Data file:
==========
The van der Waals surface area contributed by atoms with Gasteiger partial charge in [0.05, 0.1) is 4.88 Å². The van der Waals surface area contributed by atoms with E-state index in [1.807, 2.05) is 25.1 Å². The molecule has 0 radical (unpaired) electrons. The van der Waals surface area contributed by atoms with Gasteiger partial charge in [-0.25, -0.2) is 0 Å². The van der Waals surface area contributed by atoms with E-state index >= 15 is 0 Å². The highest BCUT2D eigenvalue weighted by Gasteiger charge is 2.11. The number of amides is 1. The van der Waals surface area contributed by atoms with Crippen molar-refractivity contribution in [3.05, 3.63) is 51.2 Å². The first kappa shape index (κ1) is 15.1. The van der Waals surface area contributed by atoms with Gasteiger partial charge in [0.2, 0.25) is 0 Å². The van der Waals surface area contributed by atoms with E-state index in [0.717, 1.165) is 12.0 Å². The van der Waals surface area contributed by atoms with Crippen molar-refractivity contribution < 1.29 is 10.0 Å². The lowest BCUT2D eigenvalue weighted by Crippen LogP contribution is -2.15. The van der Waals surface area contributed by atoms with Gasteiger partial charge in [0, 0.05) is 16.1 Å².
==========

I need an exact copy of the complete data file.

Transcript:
The van der Waals surface area contributed by atoms with Gasteiger partial charge in [0.05, 0.1) is 4.88 Å². The van der Waals surface area contributed by atoms with E-state index in [1.807, 2.05) is 25.1 Å². The molecule has 0 radical (unpaired) electrons. The van der Waals surface area contributed by atoms with Gasteiger partial charge in [-0.25, -0.2) is 0 Å². The van der Waals surface area contributed by atoms with E-state index >= 15 is 0 Å². The highest BCUT2D eigenvalue weighted by Gasteiger charge is 2.11. The number of amides is 1. The van der Waals surface area contributed by atoms with Crippen molar-refractivity contribution in [3.05, 3.63) is 51.2 Å². The first kappa shape index (κ1) is 15.1. The van der Waals surface area contributed by atoms with Gasteiger partial charge in [0.2, 0.25) is 0 Å². The van der Waals surface area contributed by atoms with E-state index in [0.717, 1.165) is 12.0 Å². The van der Waals surface area contributed by atoms with Crippen molar-refractivity contribution < 1.29 is 10.0 Å². The lowest BCUT2D eigenvalue weighted by Crippen LogP contribution is -2.15. The van der Waals surface area contributed by atoms with Gasteiger partial charge in [0, 0.05) is 16.1 Å².